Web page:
A DAD denies handing over a ‘white plastic bottle’ to an alleged co-conspirator in a Worcester pub carpark hours before an acid attack on his three-year-old son.

The father of the boy squirted with sulphuric acid told a jury he paid cash to co-defendant Jabar Paktia for surveillance on his family, not an attack. In his second day giving evidence at Worcester Crown Court the 40-year-old Afghan repeatedly denied knowing Adam Cech, Jan Dudi and Norbert Pulko, the men captured on CCTV in Home Bargains on July 21 last year when his son suffered chemical burns. CCTV shows Cech holding an object in his hand as he squirts something on the boy.

The father accepted paying fellow Afghan Paktia £680 for surveillance on the evening of July 13 last year. He said he paid the money after Paktia, 42, told him his wife had been followed into a supermarket, to school and to her Worcester home and appeared to be ‘using some kind of drug’ or ‘a very strong medicine’ so ‘she did not seem normal’. Earlier that day Saied Hussini, Norbert Pulko and Martina Badiova were photographed ‘loitering’ outside a Worcester school in what the prosecution say was an aborted mission to attack the same three-year-old with acid. However, the father said he did not know they had been there. The father said Paktia borrowed his car to pick up Saied Hussini from Worcester that afternoon but disputed that Paktia was acting under his instruction or that Hussini had stayed with him in his flat that night.

He told the jury that he had seen Badiova a BMW outside his home on July 14 last year and that Hussini told him she worked for social services.

The father said calls from his mobile phone to Pulko’s phone were made by Jabar Paktia.

He said calls between him and Paktia on July 20 last year were to discuss a planned meeting in Worcester the following day with Badiova to show her ‘family documents’ connected to his ongoing custody battle with his estranged wife and to pay her £600.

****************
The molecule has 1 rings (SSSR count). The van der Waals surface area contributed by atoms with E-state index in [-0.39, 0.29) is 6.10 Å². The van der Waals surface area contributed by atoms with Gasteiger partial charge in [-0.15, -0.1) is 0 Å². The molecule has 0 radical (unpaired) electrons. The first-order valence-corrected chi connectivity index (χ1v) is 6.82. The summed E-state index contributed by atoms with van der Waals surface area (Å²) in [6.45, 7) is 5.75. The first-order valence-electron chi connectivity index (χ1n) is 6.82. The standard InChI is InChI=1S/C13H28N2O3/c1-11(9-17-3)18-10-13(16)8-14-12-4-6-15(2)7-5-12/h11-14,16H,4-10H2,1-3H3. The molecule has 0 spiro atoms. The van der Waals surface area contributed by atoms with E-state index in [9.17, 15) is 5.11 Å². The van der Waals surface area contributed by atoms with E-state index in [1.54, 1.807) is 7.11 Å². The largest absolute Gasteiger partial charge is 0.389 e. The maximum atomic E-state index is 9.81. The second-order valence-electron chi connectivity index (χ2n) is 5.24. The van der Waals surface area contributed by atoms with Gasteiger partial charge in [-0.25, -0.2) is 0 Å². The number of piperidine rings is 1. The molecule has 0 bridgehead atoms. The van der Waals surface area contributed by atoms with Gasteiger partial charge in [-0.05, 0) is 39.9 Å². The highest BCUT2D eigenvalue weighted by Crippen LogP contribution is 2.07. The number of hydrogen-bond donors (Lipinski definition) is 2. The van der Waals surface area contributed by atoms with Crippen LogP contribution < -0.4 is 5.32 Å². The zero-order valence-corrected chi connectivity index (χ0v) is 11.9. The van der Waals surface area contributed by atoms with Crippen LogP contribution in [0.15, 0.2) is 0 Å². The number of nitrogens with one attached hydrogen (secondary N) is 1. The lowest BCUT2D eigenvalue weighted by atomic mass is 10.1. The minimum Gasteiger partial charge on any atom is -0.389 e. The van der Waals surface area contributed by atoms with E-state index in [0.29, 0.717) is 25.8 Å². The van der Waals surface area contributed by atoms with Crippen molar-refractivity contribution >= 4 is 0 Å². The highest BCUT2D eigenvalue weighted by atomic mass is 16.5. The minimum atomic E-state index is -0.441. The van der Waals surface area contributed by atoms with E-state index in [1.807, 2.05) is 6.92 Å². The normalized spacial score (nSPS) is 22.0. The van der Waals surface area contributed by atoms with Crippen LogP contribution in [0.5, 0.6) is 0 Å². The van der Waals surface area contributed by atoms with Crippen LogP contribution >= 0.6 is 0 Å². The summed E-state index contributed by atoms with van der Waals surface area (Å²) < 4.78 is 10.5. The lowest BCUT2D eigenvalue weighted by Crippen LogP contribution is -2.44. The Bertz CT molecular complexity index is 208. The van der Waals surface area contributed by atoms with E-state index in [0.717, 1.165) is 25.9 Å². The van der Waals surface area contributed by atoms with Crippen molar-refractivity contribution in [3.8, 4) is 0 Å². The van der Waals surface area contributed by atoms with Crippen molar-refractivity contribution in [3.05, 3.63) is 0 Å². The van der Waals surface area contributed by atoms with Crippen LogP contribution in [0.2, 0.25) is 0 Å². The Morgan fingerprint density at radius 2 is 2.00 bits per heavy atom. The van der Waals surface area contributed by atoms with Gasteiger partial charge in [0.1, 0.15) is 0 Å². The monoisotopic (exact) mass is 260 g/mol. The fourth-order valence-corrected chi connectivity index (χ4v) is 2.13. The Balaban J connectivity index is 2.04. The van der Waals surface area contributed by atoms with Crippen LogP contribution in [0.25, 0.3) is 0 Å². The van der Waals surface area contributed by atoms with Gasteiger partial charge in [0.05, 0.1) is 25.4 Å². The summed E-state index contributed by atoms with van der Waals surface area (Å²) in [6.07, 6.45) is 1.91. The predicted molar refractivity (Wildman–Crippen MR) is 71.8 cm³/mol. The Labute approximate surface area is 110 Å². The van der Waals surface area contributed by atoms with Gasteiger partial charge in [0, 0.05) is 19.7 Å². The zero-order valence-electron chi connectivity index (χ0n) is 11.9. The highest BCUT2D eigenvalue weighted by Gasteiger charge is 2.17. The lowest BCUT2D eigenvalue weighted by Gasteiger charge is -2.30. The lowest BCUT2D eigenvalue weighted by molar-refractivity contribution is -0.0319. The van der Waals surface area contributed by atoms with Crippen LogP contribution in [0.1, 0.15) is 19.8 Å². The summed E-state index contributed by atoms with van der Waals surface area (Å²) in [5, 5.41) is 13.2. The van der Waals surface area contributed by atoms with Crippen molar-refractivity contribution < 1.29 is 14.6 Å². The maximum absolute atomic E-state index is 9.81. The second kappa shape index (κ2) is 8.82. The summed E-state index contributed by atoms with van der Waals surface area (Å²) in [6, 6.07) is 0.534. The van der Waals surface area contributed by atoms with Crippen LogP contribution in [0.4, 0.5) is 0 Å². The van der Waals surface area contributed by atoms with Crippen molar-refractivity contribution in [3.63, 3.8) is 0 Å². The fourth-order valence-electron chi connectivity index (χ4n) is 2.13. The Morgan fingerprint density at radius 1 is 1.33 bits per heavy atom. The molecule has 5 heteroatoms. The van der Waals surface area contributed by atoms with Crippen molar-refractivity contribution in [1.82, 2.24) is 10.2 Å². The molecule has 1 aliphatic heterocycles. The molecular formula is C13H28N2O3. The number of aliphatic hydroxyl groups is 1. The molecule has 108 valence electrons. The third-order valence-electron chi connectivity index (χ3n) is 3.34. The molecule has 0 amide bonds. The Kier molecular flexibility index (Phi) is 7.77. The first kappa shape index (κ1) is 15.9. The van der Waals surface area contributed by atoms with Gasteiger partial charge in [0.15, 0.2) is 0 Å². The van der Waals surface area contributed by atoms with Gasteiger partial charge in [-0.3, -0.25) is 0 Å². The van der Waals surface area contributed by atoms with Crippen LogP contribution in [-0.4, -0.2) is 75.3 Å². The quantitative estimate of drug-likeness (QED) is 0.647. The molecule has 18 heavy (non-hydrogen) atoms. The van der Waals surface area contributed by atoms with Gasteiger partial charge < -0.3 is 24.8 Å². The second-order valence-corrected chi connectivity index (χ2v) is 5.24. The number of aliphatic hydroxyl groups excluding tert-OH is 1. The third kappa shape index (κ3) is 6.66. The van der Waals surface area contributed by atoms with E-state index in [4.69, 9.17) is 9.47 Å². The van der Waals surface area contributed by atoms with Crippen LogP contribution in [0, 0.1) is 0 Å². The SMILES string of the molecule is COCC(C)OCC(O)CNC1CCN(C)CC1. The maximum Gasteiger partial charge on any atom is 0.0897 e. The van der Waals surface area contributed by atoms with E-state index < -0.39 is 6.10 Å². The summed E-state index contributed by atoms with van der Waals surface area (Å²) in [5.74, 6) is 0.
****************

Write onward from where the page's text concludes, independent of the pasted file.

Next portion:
He said Paktia told him to meet Badiova at a Costa Coffee on the A449 on July 21, the day of the alleged acid attack. However, he could not find the coffee shop and called Paktia who told him to drive to the Blackpole Inn in Worcester instead.

The court heard that the father arrived there at around 10.20am, less than four hours before the acid attack at 2.16pm.

He said ‘a white boy’ came up to his car and told him to ‘give him the money’ but that he did not do so because ‘I did not know him’. He had expected to meet Badiova and described himself as 'very upset' he had not been able to meet her.

Andrew Copeland, for Adam Cech, said: “If it was suggested to you that it was Norbert Pulko, your co-defendant (who approached the car) what would you say?”

The father answered that he did not remember.

“Did you give Norbert Pulko a small white plastic bottle?”

“Never, no” replied the father.

The father, a former asylum seeker, accepted paying Paktia £500 in Birmingham that day. He said he understood that Paktia was going to use this money to pay private investigators.

Melanie Simpson, for Pulko, said: “I suggest you had met Mr Pulko before this trial. What do you say about that?”

“No I did not meet him” said the father.

Miss Simpson said the father had given Pulko £300 in the carpark of the Blackpole Inn and a further £300 in Rookery Road, Soho, Birmingham between 5.30pm and 6pm on July 21 last year. The father said he only ever gave money to Paktia and denied that he had travelled 'in convoy' with Pulko on July 10 or had met with Pulko, Paktia and Hussini on July 11.

The trial continues.